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JIM: Buchanan-Lyon comes to Columbia, 1917-1918. Episode II
JIM concludes another great work on extraordinary entrepreneurship of a century ago. Buchanan-Lyon figures heavily in the history of Adair and Taylor Counties. The story also represents ColumbiaMagazine.com's First Sunday History Serial, Complete in Two Parts on one Day. Episode II, "The Business Gets Going" is Posted here.
Click on headline for all of Episode II.
Click here for Episode I: JIM: Buchanan-Lyon comes to Columbia, 1917-1918. Episode I
The Business Gets Going (Early 1918)
December 1917 came and went without announcement of an opening, although a full page "how to buy a War Stamp" (these were the forerunners of War Bonds) announcement in the December 26, edition was sponsored by "The Buchanan Lyon Co., Incorporated, Columbia and Campbellsville, Wholesale and Redial Hardware, Vehicles and Implements/ Agents for the Ford Car, Adair and Taylor Counties." Buchanan-Lyon ads-first for Ford automobiles, then Racine brand tires-ran for the first several months of 1918.
However, two pieces, an article and an announcement, in the February 6, 1918 edition of the News heralded a radical change in the focus of the establishment (the added emphasis is mine):
"The Buchanan-Lyon Company at Columbia "The Buchanan-Lyon Co., will as soon as the weather permits, and after the finishing touches have been put to their new building in Columbia, open up what bids fair to be the biggest business enterprise that Columbia has ever enjoyed.
"Everybody in Columbia has been curious to know what good things of prosperity this new house that has been building all winter would bring to us. The secret is now out. In addition to their up-to-date garage and automotive supply house, they will carry a complete line of groceries, hardware, and farmers' supply for the wholesale trade of Adair and adjoining counties. In our conversation with members of the firm we learned that the business would be run for the wholesale trade only.
"The fact that the Lyon boys went from Columbia, and are now coming back to infuse new business life into their native city is sufficient to warrant a rosy outlook for not only their big enterprise but for the general prosperity of every business interest in Columbia."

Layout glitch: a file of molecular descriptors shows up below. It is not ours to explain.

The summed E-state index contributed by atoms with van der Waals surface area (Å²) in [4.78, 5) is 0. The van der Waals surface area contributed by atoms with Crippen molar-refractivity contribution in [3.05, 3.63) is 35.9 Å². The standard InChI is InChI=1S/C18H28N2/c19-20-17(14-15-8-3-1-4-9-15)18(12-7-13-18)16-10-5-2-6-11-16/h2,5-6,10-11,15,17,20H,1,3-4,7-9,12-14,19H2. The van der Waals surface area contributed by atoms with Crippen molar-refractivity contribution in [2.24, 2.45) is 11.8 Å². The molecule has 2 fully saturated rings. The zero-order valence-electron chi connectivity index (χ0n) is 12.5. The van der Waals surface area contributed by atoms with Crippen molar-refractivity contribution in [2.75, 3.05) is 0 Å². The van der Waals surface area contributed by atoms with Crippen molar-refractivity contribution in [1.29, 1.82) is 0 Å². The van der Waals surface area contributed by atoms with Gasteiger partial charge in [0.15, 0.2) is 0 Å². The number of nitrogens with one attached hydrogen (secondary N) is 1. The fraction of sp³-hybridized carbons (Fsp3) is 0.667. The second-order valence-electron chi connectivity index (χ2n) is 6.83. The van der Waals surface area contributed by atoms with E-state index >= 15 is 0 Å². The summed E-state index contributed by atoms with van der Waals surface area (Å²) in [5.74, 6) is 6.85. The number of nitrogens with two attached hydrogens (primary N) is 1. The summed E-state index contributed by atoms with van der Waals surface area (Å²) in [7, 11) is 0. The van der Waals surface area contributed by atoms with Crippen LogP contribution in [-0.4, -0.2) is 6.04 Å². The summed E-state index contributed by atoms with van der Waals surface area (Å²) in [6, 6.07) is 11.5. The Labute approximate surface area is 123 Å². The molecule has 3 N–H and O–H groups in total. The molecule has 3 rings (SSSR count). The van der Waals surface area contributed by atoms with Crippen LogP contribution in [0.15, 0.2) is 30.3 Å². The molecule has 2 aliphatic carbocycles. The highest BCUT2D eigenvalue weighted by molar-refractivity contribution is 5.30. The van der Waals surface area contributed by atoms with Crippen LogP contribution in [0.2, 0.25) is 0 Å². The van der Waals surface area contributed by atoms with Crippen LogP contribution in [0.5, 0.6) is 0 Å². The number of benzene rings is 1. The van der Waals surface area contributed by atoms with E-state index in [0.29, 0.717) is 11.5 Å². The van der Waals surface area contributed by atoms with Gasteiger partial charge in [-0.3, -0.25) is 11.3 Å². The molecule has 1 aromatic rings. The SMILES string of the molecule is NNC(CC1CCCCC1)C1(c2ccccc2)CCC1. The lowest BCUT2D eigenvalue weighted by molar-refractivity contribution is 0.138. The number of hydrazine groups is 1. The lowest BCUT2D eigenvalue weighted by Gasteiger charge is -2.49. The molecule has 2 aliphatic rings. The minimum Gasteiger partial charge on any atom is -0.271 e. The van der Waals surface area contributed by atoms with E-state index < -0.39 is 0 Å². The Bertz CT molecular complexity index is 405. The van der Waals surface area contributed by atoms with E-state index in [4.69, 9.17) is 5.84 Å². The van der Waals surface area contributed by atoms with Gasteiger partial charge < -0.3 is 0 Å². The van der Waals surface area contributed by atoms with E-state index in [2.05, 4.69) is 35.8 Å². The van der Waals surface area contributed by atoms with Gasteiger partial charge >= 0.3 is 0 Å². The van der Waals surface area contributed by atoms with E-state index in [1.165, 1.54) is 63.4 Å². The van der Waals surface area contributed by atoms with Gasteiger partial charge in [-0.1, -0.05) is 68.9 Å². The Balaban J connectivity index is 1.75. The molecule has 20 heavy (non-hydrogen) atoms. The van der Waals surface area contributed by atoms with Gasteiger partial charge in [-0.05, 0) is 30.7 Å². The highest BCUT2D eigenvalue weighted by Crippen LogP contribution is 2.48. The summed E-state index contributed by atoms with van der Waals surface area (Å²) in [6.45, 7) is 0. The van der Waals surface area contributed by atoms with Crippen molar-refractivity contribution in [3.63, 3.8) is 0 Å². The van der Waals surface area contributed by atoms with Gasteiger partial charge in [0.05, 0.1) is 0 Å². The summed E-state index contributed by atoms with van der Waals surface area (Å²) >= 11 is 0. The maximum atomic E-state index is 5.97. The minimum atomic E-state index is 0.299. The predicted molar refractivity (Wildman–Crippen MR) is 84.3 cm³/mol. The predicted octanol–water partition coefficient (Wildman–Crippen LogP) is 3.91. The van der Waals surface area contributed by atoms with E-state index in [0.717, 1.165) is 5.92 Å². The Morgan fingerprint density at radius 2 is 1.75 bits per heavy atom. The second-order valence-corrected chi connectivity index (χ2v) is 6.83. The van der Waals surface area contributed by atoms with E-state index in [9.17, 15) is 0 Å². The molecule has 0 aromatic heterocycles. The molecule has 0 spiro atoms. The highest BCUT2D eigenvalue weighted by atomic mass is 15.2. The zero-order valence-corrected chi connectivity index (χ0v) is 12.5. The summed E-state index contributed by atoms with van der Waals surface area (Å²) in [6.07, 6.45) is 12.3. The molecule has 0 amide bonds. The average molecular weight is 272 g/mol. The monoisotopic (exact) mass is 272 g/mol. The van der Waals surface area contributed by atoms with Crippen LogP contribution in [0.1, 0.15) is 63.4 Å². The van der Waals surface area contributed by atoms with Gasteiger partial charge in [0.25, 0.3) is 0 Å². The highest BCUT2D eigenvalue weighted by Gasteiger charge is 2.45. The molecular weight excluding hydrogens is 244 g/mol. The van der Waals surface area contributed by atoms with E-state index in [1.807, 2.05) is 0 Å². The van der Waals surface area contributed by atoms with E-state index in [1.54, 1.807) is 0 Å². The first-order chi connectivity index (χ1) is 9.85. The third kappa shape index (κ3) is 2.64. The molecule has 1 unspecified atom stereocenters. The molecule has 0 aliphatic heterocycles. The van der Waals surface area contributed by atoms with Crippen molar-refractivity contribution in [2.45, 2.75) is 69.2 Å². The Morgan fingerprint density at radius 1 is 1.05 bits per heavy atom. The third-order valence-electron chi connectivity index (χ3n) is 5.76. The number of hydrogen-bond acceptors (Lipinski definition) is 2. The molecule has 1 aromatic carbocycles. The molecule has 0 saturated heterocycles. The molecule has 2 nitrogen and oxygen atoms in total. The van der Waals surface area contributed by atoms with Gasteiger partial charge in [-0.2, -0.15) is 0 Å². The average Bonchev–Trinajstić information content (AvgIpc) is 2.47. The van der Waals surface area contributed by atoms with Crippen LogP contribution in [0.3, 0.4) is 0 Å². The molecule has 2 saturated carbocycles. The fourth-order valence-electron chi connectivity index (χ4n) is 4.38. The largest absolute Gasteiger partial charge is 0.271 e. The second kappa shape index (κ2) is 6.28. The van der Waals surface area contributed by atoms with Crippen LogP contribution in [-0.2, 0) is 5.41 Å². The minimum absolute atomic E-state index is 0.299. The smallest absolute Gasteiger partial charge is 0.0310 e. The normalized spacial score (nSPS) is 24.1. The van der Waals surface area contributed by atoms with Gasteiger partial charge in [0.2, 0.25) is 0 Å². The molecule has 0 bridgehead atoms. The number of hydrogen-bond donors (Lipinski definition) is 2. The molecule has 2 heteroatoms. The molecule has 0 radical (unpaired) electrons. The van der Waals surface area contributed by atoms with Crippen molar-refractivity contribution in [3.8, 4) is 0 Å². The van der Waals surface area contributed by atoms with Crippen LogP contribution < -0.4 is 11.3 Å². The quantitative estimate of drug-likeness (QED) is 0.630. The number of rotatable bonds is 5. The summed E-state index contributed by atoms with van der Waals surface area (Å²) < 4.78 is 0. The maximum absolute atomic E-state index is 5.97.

The advertisement read thus:
"Before the Trees begin to Bud and the Apple Blossom Time, we will open in Columbia our building at the front door of your City by Uncle Sam's Post Office, where you turn the corner and get your first glimpse of Columbia's Stately Court House and Beautiful Public Square. Ford Universal Car Will Continue To Be Our Specialty. International Trucks, Automobile Accessories, Garage With Competent Workmen, Guaranteed Service to All.
"Our Business in Columbia will be strictly Wholesaling and Jobbing. We shall have a large and Complete line of Groceries, Buggies, Hardware, Implements, Etc. for the Wholesale Trade Only. We are native sons of Columbia and Adair County, and T.W. Buchanan is well known to every farmer and business man in this section of the Pennyrile."
(The inclusion of groceries is interesting in that the following week came the revelation Buchanan-Lyon had bought out the Wedekind & Co. wholesale grocery business, Louisville, some time around the first of February. (Actually, they had bought out just the Campbellsville branch of Wedekind, which was headquartered in Louisville.) Proclaimed the ever-optimistic News, "We predict [Buchanan-Lyon] will do an immense business in the wholesale grocery line throughout this part of Kentucky."
No formal announcement of the opening of the Columbia branch of Buchanan-Lyon has come to light, but a list of sponsors in a full page ad for Liberty Bonds in the April 24 edition included "Buchanan-Lyon Company, Retail and Wholesale, Campbellsville, Wholesale, Columbia."
Buchanan-Lyon's plans to erect a new "large brick business house" on the livery lot never came to fruition. A number of factors may have contributed, possibly including the above-mentioned change from an exclusive automotive/garage focus to a general wholesale operation and thus less need for so much space; and the involvement of the United States in World War I. As is almost always the case with war, the military had first dibs on all goods, both raw and finished, making many items difficult if not impossible to obtail at the retail level. Additionally, the US rail system (then the primary means of transporting goods) was nationalized under the auspices of the U.S. Railroad Administration, thus giving troop transport and movement of war materiel first priorities.
Mr. William R. Lyon passed in 1926, his brother Robert in 1930, and Mr. T.W. Buchanan in 1940.
(My many thanks to Ann Heskamp Curtis and Mike Watson for their contributions to this article.-Jim.)
This story was posted on 2016-06-12 18:50:41
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